In today's society, Hip Hop has become a greatly praised culture in dense urban cities. Through time, designers and philosophers have developed hypothesis and theoretical solutions for the issues of urban city neighborhoods wrapped in poverty and crime, to inspire and promote better quality lifestyles. There have been studies of space regarding color, material, nature, temperature and climate. Moreover, the effects they may have on one's quality of living or influence on the built environment. For these reasons, ideas of roof gardens, art murals, greenways and sustainability have come about and are neccessary. In fact, there may be a correlation between what is green design and what is hip hop culture, since the music of hip hop is very intuitive to a way of living and a cultural process. I think Green design is somewhat of a study and accountability of a daily process and its effects on daily living. In many ways, urban environments need soothing tranquility that can inspire and motivate a progressive lifestyle. ConceptualIy, the processes of music and its production is a lot similar to that of the construction of architecture. Sampling of beats and how they sound with the vocals and the impressions made to the listener can be recalled to the architectural processes of sampling materials and program and how they influence environments. On a common ground, it is imperative for both professions to understand the kind of impression they are leaving upon their society and environments - to understand how built environments through architecture can provide a better living culture and vice versa. Wilkins, believes ideas of collaboration in the jazz age can be used today in architectural studios, in a purpose of coming together for the culture of Hip Hop. Today, architecture and design students are constructively criticized based on their individual work, not taking into account the psyche the student has as a result of their background which can be overtly different from everyone else in the room. The idea that students can come together to share their ideas can be beneficial to their weaknesses and strengths to produce overall quality of work. In essence, this kind of collaboration extends to the professional fields, inspiring and allowing for different creative minds and professions to configure the solutions of urban environments.
I had taken notice of a specific project that was given the term as Hip Hop Architecture, known as The HIVE apartment in Melbourne, Australia, by the designer Zvi Belling of ITN architects. The term Hip Hop Architecture was interesting to me, when I first thought about it I could not really interpret what could brand an architectural design to Hip Hop. Lets consider the Baroque age and the Renaissance which are times of architectural details and aesthetics that emphasized opulence and a high interest in art. To me the HIVE apartment is a bold project promoting graffiti. There has always been this strange stigma of graffiti and street art with Hip Hop Culture, which to me, being a great fan of Hip Hop, is not neccessarily credible. I personally believe this is not what today's Hip-Hop represents. Hip Hop has become a culture that through time has financially excelled, perhaps this apartment is still in the Run DMC age where B-Boying and Breakdancing was a major thing. Belling, who is claimed to be a supporter of street art and hip hop culture had the opportunity of studying the possible design influences on the inhabitant and the built environment in residential neighborhoods, with the construction of his own home. The project was inexpensive and very efficient using off the shelf and sustainable materials. The design of this apartment is based on the idea of public street art and the comfort found in music. The walls of the apartment are pre-cast concrete which allow the hip hop iconography on the exterior façades, consisting of graffiti style letters, spray paint drips and arrows. Belling wanted to create a spectacle and a special transition from the interior to exterior, recalling the idea of the influence of hip hop onto the streets but also maintaining the idea that the music of hip hop is inspired by the soul and its surrounding environment. The soul of this project is in the interior, where the comfort of modern style is found with its ledging walls, ornamental language and unusual door sizes allowing a change of air flow and climate change in different rooms. We can recall notions of Peter Zumthore's Therme Vals for its influence on human comfort and senses. On the other hand, the exterior with the graffiti signage of 'HIVE' plays as a public art display celebrating urban streets. A very impulsive move by Belling as he could have been criticized for what is a tacky implementation of hip hop but can be seen as smart and innovative when recalling projects like the 2x4x6x8 house by Thom Mayne of Morphosis, who used cheap colorful exterior elements to study the exterior façade, or the Chiat Day Building by Frank Gehry who used sculptural art and expressionism to make a statement about architecture.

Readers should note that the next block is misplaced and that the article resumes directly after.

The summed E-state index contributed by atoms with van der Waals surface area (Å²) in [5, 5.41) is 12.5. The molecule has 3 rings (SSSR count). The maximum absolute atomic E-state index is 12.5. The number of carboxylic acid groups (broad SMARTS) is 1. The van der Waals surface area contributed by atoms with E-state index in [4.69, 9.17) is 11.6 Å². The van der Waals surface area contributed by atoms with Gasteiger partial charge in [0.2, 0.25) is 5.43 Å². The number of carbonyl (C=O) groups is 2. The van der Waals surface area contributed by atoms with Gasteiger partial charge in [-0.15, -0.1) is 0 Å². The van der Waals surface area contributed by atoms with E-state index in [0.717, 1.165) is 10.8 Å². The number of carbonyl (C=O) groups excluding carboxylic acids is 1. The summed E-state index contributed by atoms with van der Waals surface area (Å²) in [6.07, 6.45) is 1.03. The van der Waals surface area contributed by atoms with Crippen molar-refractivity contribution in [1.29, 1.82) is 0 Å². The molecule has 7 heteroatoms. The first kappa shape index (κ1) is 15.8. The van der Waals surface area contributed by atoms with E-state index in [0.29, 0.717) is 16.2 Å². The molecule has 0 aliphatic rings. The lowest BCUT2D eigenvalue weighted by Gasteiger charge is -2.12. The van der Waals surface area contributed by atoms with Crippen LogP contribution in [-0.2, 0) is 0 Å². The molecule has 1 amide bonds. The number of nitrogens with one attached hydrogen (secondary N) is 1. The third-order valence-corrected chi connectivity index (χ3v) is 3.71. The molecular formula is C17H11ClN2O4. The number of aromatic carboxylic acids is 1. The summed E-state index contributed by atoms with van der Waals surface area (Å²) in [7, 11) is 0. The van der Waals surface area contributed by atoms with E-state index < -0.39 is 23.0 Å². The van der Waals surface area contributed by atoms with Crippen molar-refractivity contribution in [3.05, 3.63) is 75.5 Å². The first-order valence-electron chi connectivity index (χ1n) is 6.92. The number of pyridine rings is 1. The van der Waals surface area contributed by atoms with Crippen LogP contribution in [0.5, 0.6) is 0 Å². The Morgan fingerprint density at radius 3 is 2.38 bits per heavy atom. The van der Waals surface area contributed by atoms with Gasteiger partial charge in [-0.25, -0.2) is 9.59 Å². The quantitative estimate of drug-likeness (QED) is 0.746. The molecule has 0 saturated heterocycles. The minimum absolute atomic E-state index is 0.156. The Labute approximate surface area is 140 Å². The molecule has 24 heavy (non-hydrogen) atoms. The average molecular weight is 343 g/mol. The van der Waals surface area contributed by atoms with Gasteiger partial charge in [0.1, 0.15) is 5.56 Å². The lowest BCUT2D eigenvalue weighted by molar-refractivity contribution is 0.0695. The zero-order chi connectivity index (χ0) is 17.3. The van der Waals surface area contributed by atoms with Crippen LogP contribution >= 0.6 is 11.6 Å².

This arrival of hip hop architecture is an interesting discussion to take into account when we are looking for inspiration for designs in urban cities or distressed neighborhoods. Perhaps, this building is a prime example of what not to do, or maybe its intriguing to some. The process of hip hop architecture can be impactful in sustainability and quality of living. Pharell Williams, who is a hip hop artist and music producer collaborated with the architect Chad Oppenheim for his recreational center in his hometown, stating, “I believe the architecture of a building says a lot about its soul and I wanted a building for the center that makes a statement to the world and the kids – something that will stand as a monument of optimism... We want the building to look like something out of the future, so it will inspire the kids to aspire to greater things.” Other iconic hip hop figures like Kanye West of Chicago, who is also interested in the design industry, is trying to organize and fund a creative agency known as DONDA. Kanye West tweeted, “I am assembling a team of architects, graphic designers, directors, musicians, producers... We can collectively effect the world through design". It would be interesting to see how the influence of hip hop in design and architecture plays out but there is no doubt that there is a correlation. Ice Cube, a political rapper from LA, praised the honorable case study Eames House, claiming they were doing hip hop architecture years ago. Cube explains how hip hop reflects the design of the home as both make a use of prefabricated peices that fit together to form a whole, he says "What I love about the Eames, is how resourceful they are,” recalling the hip hop notion of you using what you have to overcome your struggles, which what is very sustainable.
http://www.smartplanet.com/blog/the-astute-architect/hip-hop-architecture-goes-global/"The Hive Apartment / ITN Architects" 03 Aug 2012. ArchDaily. Accessed 23 Feb 2014. http://www.archdaily.com/?p=259723